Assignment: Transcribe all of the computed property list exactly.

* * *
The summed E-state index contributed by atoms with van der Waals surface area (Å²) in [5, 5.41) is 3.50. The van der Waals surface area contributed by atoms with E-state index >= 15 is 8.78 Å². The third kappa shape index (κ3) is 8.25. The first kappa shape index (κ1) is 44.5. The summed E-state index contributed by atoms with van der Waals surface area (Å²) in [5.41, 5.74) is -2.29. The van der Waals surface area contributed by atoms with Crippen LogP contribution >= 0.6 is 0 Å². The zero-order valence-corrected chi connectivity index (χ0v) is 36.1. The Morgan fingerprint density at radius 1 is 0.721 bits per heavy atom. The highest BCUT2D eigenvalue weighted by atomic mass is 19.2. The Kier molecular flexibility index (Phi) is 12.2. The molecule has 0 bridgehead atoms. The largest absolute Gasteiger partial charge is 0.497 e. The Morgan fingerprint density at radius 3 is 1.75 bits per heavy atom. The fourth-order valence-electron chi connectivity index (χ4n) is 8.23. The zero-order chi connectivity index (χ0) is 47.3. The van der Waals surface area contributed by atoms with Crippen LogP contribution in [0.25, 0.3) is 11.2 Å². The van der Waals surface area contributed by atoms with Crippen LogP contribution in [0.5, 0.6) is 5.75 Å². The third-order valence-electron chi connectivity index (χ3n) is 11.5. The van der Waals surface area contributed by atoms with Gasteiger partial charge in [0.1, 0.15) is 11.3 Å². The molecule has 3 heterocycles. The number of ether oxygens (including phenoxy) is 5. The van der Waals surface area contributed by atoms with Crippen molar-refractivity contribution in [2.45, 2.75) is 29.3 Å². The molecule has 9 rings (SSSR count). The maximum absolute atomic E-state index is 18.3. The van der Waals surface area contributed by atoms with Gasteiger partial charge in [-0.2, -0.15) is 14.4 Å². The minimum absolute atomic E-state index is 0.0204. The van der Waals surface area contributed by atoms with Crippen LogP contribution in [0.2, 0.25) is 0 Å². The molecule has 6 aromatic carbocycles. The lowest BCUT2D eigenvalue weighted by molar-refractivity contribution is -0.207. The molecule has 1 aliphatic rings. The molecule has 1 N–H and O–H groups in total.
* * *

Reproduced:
The summed E-state index contributed by atoms with van der Waals surface area (Å²) in [5, 5.41) is 3.50. The van der Waals surface area contributed by atoms with E-state index >= 15 is 8.78 Å². The third kappa shape index (κ3) is 8.25. The first kappa shape index (κ1) is 44.5. The summed E-state index contributed by atoms with van der Waals surface area (Å²) in [5.41, 5.74) is -2.29. The van der Waals surface area contributed by atoms with Crippen LogP contribution >= 0.6 is 0 Å². The zero-order valence-corrected chi connectivity index (χ0v) is 36.1. The Morgan fingerprint density at radius 1 is 0.721 bits per heavy atom. The highest BCUT2D eigenvalue weighted by atomic mass is 19.2. The Kier molecular flexibility index (Phi) is 12.2. The molecule has 0 bridgehead atoms. The largest absolute Gasteiger partial charge is 0.497 e. The Morgan fingerprint density at radius 3 is 1.75 bits per heavy atom. The fourth-order valence-electron chi connectivity index (χ4n) is 8.23. The zero-order chi connectivity index (χ0) is 47.3. The van der Waals surface area contributed by atoms with Crippen LogP contribution in [0.25, 0.3) is 11.2 Å². The van der Waals surface area contributed by atoms with Crippen LogP contribution in [0.5, 0.6) is 5.75 Å². The third-order valence-electron chi connectivity index (χ3n) is 11.5. The van der Waals surface area contributed by atoms with Gasteiger partial charge in [0.1, 0.15) is 11.3 Å². The molecule has 3 heterocycles. The number of ether oxygens (including phenoxy) is 5. The van der Waals surface area contributed by atoms with Crippen molar-refractivity contribution in [2.45, 2.75) is 29.3 Å². The molecule has 9 rings (SSSR count). The maximum absolute atomic E-state index is 18.3. The van der Waals surface area contributed by atoms with Gasteiger partial charge in [-0.2, -0.15) is 14.4 Å². The minimum absolute atomic E-state index is 0.0204. The van der Waals surface area contributed by atoms with Crippen LogP contribution in [0.2, 0.25) is 0 Å². The molecule has 6 aromatic carbocycles. The lowest BCUT2D eigenvalue weighted by molar-refractivity contribution is -0.207. The molecule has 1 aliphatic rings. The molecule has 1 N–H and O–H groups in total.